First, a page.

A new Arizona law may affect how life insurers in the state do business with a consumer who has donated a kidney or another organ to another person.
The new legislation— an amendment to the state Unfair Insurance Practices law — applies to any state resident who donates an organ to another living person.
The new law prohibits a carrier from denying coverage to a living organ donor, or discriminating unfairly against a living donor in other ways, without actuarial justification.
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Under the terms of the new law, “an insurer that offers life, disability or long-term care insurance contracts may not unfairly discriminate against a living organ donor in the offering, issuance, price or conditions of an insurance policy based solely, and without additional actuarial risks, on that person’s status as a living organ donor.”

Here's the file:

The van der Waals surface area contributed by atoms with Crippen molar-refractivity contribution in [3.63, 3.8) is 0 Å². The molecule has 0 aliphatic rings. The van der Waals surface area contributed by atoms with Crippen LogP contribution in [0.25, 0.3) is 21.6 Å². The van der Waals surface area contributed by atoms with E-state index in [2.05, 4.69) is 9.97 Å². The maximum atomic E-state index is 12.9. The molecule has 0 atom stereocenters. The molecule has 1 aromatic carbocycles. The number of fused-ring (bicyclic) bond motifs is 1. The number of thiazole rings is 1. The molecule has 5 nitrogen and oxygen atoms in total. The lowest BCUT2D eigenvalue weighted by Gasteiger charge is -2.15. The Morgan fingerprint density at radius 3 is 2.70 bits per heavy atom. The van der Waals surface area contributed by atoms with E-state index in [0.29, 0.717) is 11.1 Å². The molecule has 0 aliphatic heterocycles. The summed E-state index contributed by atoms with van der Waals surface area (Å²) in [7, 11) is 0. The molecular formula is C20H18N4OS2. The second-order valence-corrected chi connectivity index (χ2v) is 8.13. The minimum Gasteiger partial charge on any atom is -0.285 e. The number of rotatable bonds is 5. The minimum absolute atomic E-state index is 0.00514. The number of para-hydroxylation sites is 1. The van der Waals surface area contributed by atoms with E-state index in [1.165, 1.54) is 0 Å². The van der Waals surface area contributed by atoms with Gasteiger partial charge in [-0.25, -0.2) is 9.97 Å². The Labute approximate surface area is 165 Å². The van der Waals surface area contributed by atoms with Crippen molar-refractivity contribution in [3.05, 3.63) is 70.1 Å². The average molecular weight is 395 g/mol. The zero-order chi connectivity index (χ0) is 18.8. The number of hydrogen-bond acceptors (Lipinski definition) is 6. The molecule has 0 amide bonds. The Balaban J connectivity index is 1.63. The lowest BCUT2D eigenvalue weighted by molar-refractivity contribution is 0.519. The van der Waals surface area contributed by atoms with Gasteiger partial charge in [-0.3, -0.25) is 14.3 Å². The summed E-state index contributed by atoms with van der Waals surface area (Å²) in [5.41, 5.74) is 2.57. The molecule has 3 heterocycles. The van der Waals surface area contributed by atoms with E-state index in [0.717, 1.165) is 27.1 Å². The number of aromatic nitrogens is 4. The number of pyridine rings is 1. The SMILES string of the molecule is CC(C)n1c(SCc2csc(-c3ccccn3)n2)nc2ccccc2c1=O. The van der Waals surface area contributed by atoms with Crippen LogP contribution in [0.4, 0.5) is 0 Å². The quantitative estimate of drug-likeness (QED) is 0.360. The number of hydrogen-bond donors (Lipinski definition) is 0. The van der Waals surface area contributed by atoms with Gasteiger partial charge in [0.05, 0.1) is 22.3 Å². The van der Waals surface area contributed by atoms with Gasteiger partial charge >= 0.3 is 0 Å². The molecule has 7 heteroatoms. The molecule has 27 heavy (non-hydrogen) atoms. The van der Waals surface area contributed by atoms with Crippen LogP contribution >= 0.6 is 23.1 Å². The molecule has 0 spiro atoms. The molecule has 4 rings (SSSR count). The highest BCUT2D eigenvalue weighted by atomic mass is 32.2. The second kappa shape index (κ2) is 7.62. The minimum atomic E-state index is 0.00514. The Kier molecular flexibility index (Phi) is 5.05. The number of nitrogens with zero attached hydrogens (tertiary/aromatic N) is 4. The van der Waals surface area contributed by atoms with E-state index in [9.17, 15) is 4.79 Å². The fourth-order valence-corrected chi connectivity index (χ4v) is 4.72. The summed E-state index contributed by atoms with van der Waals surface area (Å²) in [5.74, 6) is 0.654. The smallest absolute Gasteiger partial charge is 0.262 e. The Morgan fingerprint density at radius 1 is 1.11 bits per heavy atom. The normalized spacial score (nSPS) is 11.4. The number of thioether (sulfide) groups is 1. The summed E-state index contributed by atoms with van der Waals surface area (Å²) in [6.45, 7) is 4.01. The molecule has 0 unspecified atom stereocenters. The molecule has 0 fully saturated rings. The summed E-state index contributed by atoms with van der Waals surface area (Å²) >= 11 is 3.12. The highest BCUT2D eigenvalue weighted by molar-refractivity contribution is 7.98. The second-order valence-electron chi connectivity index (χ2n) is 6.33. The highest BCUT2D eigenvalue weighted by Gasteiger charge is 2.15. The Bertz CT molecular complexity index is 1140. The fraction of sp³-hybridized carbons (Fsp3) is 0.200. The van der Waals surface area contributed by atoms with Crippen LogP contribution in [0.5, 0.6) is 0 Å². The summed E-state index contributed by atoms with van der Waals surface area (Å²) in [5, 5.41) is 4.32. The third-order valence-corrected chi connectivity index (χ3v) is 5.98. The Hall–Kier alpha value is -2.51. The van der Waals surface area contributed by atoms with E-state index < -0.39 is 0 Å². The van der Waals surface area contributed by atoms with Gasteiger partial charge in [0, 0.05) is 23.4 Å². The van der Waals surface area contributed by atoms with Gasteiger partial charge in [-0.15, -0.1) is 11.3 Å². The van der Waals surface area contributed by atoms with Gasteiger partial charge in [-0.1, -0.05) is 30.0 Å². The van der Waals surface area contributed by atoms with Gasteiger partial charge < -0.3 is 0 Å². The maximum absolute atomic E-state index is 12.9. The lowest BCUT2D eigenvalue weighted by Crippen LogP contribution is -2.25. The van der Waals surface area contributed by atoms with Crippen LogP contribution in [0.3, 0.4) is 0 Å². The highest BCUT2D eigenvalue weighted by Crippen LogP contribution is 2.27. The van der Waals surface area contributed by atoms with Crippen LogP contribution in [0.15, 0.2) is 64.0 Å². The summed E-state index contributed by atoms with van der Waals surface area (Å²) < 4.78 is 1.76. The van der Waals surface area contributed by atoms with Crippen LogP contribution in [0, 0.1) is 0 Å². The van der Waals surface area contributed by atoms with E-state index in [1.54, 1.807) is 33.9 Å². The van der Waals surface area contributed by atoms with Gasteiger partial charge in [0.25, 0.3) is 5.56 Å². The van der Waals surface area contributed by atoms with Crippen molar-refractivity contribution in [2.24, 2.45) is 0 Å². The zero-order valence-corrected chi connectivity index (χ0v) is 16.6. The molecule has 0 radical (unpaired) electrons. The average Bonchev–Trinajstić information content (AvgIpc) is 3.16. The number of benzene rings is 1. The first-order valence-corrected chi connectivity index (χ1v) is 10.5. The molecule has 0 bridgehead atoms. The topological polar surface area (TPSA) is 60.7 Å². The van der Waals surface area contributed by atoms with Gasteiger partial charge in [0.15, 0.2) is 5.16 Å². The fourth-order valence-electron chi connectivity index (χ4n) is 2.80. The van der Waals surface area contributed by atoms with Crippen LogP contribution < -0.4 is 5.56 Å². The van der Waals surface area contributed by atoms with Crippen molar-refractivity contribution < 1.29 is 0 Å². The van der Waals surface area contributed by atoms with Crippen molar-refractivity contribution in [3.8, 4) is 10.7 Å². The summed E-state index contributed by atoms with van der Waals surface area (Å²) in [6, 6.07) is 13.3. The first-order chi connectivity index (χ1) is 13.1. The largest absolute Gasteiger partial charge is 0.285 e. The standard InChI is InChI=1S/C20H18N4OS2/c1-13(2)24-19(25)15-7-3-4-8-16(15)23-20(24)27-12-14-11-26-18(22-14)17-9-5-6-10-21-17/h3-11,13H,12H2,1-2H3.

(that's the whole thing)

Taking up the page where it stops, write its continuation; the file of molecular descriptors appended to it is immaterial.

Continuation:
The new law is part of an existing statute that already prohibits life insurers from discriminating, without actuarial justification, against an application for life or disability insurance on the basis of an applicant’s genetic condition, developmental disability, or status as a victim of domestic violence.
The bill that formed the basis of the new law, Senate Bill 1100, was introduced in January by state Sen. Heather Carter, R-Cave Creek.
Members of the state House approved the bill by a 30-0 vote Feb. 7.
Members of the state Senate voted to approve the bill by a 58-0, with two abstentions, May 1.